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42. CHAPTER XLII
September 1st. - No Mr. Huntingdon yet. Perhaps he will stay among his friends till Christmas; and then, next spring, he will be off again. If he continue this plan, I shall be able to stay at Grassdale well enough - that is, I shall be able to stay, and that is enough; even an occasional bevy of friends at the shooting season may be borne, if Arthur get so firmly attached to me, so well established in good sense and principles before they come that I shall be able, by reason and affection, to keep him pure from their contaminations. Vain hope, I fear! but still, till such a time of trial comes I will forbear to think of my quiet asylum in the beloved old hall.
Mr. and Mrs. Hattersley have been staying at the Grove a fortnight: and as Mr. Hargrave is still absent, and the weather was remarkably fine, I never passed a day without seeing my two friends, Milicent and Esther, either there or here. On one occasion, when Mr. Hattersley had driven them over to Grassdale in the phaeton, with little Helen and Ralph, and we were all enjoying ourselves in the garden - I had a few minutes' conversation with that gentleman, while the ladies were amusing themselves with the children.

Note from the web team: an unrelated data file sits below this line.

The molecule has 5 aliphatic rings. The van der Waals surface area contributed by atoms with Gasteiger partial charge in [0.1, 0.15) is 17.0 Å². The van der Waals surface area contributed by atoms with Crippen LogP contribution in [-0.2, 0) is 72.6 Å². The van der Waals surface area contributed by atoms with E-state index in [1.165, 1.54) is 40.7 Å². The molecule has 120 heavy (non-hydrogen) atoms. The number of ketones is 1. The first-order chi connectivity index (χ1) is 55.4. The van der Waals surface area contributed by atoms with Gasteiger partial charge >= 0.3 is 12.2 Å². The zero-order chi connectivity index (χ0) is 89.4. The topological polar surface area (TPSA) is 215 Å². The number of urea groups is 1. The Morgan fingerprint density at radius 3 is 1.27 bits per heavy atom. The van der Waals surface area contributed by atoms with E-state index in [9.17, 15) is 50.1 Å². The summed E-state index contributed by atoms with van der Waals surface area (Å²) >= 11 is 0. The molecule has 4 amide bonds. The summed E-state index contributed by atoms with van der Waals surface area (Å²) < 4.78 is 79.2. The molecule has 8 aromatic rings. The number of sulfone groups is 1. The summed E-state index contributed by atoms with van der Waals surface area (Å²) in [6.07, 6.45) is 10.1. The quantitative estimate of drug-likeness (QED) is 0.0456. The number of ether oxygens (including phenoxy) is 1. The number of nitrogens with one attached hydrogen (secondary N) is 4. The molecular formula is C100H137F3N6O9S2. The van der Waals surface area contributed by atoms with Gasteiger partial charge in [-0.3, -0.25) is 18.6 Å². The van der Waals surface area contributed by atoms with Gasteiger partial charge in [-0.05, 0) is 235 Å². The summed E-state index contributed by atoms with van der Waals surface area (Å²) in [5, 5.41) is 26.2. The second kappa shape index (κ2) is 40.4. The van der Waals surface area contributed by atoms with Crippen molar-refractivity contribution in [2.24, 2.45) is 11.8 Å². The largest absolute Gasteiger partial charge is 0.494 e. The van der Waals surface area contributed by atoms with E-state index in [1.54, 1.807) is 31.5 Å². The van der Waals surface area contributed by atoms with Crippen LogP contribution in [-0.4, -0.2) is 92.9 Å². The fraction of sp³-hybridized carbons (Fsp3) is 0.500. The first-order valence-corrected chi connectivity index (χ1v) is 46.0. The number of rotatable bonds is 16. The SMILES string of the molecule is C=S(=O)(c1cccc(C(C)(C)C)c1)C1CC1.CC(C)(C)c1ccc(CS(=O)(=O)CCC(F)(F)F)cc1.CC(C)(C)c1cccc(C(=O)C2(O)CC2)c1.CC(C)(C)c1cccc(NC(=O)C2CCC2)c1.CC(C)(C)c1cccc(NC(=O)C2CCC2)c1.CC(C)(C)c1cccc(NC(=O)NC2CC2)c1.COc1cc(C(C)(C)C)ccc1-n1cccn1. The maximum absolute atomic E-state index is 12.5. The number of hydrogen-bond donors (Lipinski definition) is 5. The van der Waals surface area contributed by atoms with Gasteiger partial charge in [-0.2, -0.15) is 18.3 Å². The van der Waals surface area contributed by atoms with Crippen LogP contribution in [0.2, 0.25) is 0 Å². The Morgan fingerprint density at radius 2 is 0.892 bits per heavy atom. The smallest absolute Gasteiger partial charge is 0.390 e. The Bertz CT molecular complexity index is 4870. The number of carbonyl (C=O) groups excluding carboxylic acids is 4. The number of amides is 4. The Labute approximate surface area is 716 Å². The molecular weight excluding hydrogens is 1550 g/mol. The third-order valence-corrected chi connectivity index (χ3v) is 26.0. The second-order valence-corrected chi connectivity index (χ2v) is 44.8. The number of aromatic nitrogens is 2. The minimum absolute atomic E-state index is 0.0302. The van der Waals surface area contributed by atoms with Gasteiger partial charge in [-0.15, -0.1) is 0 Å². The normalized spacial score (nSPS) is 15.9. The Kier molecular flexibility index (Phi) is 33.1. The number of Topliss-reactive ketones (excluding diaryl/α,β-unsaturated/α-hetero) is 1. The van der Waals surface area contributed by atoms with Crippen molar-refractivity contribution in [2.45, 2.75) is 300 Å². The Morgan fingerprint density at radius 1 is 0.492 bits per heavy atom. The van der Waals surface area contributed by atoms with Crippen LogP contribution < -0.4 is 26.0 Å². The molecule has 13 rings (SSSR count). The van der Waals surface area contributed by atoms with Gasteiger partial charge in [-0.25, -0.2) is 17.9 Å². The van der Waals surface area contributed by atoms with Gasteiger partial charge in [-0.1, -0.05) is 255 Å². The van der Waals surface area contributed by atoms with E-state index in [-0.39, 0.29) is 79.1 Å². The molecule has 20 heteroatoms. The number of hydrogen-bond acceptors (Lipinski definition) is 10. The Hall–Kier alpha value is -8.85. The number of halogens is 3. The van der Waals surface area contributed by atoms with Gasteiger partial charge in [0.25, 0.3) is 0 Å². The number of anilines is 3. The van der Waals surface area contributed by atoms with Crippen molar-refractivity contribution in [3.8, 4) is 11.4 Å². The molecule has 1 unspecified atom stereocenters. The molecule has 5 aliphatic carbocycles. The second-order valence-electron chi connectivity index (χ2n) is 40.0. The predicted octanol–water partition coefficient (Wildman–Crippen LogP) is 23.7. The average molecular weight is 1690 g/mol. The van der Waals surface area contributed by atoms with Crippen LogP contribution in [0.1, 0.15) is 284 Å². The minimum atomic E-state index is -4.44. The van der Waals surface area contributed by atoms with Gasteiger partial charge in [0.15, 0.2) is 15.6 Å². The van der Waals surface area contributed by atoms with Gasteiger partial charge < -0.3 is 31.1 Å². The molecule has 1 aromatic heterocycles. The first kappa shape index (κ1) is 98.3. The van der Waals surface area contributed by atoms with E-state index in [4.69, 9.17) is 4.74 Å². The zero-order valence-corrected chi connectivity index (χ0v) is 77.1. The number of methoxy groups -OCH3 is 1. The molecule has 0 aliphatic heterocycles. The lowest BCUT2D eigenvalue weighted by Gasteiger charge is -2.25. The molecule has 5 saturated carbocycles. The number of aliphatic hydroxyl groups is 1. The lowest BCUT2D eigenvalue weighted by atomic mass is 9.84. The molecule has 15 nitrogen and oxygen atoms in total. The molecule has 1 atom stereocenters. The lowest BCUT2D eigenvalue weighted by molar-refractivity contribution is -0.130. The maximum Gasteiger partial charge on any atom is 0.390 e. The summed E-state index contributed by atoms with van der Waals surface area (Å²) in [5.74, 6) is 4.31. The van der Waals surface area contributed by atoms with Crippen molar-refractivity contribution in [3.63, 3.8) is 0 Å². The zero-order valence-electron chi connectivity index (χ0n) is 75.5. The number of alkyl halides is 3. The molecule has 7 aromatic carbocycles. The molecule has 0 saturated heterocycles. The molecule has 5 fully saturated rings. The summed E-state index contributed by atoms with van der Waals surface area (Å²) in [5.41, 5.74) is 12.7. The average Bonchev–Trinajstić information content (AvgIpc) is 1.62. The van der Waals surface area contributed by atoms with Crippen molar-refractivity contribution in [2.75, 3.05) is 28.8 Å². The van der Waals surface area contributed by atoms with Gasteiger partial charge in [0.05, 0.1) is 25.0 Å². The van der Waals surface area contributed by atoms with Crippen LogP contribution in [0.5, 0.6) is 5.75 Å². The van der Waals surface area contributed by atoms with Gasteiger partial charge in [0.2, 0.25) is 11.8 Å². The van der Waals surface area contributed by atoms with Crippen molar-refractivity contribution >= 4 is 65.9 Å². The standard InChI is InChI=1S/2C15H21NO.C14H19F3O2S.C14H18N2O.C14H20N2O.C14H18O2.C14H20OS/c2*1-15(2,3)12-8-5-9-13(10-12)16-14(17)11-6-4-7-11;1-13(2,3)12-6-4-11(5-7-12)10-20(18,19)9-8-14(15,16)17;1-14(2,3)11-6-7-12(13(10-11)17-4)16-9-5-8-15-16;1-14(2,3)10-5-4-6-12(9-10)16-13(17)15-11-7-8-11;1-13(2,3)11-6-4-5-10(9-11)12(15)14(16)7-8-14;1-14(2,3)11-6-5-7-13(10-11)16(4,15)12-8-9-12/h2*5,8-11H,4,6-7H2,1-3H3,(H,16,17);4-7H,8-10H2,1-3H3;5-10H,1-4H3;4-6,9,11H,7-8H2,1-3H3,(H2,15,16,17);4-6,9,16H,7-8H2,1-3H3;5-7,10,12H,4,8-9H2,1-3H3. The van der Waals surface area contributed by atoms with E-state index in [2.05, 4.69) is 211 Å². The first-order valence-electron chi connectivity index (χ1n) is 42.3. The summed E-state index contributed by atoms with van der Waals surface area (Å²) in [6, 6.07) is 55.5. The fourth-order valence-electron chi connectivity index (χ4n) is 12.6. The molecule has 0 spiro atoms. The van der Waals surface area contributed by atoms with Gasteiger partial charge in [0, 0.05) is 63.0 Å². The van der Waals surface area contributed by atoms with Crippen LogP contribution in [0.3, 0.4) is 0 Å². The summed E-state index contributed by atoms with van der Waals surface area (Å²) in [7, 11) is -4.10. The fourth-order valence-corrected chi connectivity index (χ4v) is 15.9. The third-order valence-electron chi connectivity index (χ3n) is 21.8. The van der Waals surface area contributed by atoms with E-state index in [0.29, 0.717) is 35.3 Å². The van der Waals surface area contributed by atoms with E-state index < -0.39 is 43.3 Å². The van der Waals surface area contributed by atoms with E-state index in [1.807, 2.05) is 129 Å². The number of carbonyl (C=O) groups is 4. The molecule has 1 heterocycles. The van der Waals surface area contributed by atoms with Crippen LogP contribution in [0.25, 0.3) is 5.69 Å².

'Do you want to hear anything of your husband, Mrs. Huntingdon?' said he.
'No, unless you can tell me when to expect him home.'
'I can't. - You don't want him, do you?' said he, with a broad grin.
'Well, I think you're better without him, sure enough - for my part, I'm downright weary of him. I told him I'd leave him if he didn't mend his manners, and he wouldn't; so I left him. You see, I'm a better man than you think me; and, what's more, I have serious thoughts of washing my hands of him entirely, and the whole set of 'em, and comporting myself from this day forward with all decency and sobriety, as a Christian and the father of a family should do. What do you think of that?'
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